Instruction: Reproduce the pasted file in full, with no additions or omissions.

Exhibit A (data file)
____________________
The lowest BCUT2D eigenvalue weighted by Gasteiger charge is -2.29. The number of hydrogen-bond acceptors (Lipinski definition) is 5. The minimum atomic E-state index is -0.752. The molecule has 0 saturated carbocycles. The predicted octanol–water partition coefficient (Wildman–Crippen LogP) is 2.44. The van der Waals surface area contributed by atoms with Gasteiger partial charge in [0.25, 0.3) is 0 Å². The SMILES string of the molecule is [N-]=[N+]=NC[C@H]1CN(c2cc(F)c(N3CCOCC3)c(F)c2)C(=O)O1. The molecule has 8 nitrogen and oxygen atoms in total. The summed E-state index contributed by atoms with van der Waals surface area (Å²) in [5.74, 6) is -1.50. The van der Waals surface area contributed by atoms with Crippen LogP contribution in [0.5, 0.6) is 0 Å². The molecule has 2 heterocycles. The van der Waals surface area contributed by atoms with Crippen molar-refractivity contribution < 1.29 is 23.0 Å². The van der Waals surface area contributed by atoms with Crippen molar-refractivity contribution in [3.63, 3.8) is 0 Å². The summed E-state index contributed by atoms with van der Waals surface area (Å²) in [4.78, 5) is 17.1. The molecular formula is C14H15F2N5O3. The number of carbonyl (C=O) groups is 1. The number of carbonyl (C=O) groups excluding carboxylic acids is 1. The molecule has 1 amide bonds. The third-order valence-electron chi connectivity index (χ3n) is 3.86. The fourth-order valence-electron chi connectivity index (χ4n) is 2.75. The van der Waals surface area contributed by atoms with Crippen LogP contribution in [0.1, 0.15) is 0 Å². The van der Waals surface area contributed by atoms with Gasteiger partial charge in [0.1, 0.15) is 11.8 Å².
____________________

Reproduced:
The lowest BCUT2D eigenvalue weighted by Gasteiger charge is -2.29. The number of hydrogen-bond acceptors (Lipinski definition) is 5. The minimum atomic E-state index is -0.752. The molecule has 0 saturated carbocycles. The predicted octanol–water partition coefficient (Wildman–Crippen LogP) is 2.44. The van der Waals surface area contributed by atoms with Gasteiger partial charge in [0.25, 0.3) is 0 Å². The SMILES string of the molecule is [N-]=[N+]=NC[C@H]1CN(c2cc(F)c(N3CCOCC3)c(F)c2)C(=O)O1. The molecule has 8 nitrogen and oxygen atoms in total. The summed E-state index contributed by atoms with van der Waals surface area (Å²) in [5.74, 6) is -1.50. The van der Waals surface area contributed by atoms with Crippen LogP contribution in [0.5, 0.6) is 0 Å². The molecule has 2 heterocycles. The van der Waals surface area contributed by atoms with Crippen molar-refractivity contribution < 1.29 is 23.0 Å². The van der Waals surface area contributed by atoms with Crippen molar-refractivity contribution in [3.63, 3.8) is 0 Å². The summed E-state index contributed by atoms with van der Waals surface area (Å²) in [4.78, 5) is 17.1. The molecular formula is C14H15F2N5O3. The number of carbonyl (C=O) groups is 1. The number of carbonyl (C=O) groups excluding carboxylic acids is 1. The molecule has 1 amide bonds. The third-order valence-electron chi connectivity index (χ3n) is 3.86. The fourth-order valence-electron chi connectivity index (χ4n) is 2.75. The van der Waals surface area contributed by atoms with Crippen LogP contribution in [0.1, 0.15) is 0 Å². The van der Waals surface area contributed by atoms with Gasteiger partial charge in [0.1, 0.15) is 11.8 Å².